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Some types of autoimmune encephalitis which is where the immune system is attacking the brain, such as acute disseminated encephalomyelitis (ADEM), are caused by infection in which case the term ‘post-infectious encephalitis’ is used.
Other forms of autoimmune encephalitis are associated with finding specific antibodies in blood such as VGKC complex (anti-LGI1 and Caspr2), NMDA receptor, GAD, AMPAR and GABA antibodies.
Antibodies, also called immunoglobulins, are large Y-shaped proteins which identify and help remove foreign antigens such as viruses and bacteria. The reason why these antibodies are produced by the immune system in people with autoimmune encephalitis is not known in most cases. Sometimes a tumour (benign or cancerous) may generate the antibody.
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ADEM usually affects children and begins after a childhood rash, other viral infections or immunisations. A variety of terminologies were used to describe it such as post-viral, post-infectious or para-infectious.
Acute disseminated encephalomyelitis (ADEM) usually affects children and begins after a childhood rash (exanthema), other viral infections or immunisations.
Hashimoto's encephalopathy is a rare condition, which is probably of autoimmune origin. The concept of HE is becoming fragmented into a number of other types of autoimmune encephalitis which appear to have their own autoantibodies, prognosis and associated features.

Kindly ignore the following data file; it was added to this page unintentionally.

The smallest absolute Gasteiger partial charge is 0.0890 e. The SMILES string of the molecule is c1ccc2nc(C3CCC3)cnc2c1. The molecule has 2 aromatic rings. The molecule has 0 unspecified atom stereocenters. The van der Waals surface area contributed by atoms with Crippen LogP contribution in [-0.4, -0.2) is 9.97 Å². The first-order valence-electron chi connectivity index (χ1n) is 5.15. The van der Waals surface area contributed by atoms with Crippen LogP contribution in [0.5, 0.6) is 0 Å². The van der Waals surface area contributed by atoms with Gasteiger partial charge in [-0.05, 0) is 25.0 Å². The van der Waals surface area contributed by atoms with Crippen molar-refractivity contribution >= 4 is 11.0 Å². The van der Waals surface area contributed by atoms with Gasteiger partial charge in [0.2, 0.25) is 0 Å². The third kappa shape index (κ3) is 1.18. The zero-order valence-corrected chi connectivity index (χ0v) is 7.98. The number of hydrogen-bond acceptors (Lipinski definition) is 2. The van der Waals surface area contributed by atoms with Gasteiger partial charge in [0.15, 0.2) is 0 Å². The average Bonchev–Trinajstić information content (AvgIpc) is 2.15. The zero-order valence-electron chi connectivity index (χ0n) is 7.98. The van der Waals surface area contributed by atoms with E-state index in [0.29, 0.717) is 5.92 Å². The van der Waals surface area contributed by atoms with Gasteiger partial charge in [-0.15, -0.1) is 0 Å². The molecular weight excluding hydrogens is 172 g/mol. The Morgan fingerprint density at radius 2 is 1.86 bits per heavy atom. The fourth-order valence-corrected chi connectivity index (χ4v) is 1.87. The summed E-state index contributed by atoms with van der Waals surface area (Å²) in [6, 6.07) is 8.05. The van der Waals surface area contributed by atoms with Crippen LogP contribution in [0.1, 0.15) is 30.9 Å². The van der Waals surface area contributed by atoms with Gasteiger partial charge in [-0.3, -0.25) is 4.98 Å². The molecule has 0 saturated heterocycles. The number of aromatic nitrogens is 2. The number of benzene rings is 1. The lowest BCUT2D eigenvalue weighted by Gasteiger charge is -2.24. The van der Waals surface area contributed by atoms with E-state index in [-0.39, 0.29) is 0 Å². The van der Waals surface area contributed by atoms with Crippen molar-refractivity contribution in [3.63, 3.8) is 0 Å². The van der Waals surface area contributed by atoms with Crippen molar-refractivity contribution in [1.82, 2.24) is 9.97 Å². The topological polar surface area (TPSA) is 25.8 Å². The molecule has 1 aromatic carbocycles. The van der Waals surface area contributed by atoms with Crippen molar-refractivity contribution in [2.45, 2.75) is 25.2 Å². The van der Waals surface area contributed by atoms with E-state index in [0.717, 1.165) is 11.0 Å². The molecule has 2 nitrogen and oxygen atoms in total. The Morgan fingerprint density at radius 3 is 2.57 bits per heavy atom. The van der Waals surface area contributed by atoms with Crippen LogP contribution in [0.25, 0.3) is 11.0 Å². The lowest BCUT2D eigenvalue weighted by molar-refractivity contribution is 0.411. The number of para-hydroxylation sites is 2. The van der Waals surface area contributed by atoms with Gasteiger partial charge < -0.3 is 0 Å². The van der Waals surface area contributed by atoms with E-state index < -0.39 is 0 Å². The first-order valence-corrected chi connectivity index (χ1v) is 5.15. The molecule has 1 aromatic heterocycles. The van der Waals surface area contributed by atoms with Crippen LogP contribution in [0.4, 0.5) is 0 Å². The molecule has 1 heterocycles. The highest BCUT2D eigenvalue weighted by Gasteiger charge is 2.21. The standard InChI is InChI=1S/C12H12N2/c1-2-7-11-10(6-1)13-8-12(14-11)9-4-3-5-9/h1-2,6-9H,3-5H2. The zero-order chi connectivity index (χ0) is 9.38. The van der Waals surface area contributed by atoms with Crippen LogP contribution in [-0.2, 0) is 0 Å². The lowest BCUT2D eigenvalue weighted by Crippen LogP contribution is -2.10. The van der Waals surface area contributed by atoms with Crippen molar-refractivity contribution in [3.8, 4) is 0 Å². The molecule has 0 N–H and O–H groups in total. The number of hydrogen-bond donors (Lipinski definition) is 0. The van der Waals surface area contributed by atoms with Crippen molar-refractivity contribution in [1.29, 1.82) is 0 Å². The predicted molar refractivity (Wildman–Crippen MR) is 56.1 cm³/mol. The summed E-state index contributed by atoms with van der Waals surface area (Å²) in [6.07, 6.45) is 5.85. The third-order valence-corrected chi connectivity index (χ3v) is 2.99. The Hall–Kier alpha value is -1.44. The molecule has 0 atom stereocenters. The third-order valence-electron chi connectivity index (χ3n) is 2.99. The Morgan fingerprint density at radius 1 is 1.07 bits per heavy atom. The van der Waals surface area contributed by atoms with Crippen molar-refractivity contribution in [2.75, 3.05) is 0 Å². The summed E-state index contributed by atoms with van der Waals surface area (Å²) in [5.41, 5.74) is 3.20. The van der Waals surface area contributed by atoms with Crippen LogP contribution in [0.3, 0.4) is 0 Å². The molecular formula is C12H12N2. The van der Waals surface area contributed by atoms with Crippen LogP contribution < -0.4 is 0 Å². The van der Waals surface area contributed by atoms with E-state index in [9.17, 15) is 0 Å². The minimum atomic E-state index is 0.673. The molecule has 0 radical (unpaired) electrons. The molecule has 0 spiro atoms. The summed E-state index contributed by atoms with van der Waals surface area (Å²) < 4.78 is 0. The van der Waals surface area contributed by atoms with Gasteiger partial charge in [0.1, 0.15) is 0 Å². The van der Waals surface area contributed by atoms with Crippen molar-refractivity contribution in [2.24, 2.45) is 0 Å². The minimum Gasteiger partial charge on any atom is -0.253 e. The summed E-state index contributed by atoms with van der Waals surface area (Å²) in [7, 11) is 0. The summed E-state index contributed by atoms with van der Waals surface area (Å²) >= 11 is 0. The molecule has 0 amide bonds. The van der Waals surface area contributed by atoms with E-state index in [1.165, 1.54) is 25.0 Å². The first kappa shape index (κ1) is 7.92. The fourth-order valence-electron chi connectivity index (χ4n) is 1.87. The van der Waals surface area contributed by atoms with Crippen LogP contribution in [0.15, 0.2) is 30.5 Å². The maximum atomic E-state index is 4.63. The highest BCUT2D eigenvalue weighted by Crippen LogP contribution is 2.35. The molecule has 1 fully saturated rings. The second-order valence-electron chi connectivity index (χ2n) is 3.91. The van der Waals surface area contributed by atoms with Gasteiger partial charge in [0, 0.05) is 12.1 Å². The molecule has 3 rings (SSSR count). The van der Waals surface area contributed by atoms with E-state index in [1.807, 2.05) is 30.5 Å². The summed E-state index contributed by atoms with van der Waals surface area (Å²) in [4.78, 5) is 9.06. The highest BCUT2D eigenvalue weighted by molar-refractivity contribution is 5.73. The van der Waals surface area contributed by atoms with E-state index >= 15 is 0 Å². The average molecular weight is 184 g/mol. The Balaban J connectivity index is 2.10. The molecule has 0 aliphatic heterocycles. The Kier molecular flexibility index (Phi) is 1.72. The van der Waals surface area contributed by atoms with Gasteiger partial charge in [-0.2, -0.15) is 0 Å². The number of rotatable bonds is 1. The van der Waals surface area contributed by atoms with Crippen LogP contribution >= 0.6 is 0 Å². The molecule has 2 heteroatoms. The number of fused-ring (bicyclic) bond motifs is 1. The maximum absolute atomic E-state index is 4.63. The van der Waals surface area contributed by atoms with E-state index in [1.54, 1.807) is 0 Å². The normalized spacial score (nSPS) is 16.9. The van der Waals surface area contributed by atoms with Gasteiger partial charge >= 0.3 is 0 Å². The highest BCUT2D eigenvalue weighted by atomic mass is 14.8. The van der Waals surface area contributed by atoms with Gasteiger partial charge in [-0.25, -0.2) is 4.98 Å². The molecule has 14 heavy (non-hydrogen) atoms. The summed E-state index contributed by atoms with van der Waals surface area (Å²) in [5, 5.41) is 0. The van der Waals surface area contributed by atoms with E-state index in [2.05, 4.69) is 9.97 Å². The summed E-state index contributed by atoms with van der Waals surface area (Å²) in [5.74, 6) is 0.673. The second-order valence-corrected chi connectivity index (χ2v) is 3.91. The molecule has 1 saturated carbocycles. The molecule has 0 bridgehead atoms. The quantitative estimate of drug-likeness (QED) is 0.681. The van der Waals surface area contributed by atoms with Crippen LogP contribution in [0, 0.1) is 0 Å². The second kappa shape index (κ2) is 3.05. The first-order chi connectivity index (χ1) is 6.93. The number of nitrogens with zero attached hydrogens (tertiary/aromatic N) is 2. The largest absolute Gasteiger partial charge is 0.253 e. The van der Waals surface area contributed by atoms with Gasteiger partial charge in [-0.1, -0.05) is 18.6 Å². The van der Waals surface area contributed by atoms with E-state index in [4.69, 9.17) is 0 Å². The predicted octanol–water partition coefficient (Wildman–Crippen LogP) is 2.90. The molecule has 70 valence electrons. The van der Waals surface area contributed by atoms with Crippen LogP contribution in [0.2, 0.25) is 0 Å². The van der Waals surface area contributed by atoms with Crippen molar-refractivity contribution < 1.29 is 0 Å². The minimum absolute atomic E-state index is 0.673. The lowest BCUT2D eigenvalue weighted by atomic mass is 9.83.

LGI1/CASPR2-antibody encephalitis is an autoimmune encephalitis in which antibodies target LGI1 (leucine-rich glioma inactivated 1) or CASPR2 (contactin-associated protein 2). Initially, typically, family members notice seizures and/or that their relative becomes forgetful, confused, drowsy and withdrawn.
The term ‘limbic encephalitis’ (LE) describes the condition when limbic areas of the brain are inflamed (swollen) and consequently not functioning properly. Most forms of LE fall into two main categories:
infectious encephalitis and autoimmune encephalitis.
NMDAR antibody encephalitis is an autoimmune disease that causes psychiatric features, confusion, memory loss and seizures followed by a movement disorder, loss of consciousness and changes in blood pressure, heart rate and temperature.
Rasmussen's encephalitis (RE), also called Rasmussen syndrome, is a rare, progressive, chronic encephalitis (inflammation of the brain) characterised by seizures, progressive hemiparesis and cognitive loss (learning difficulties).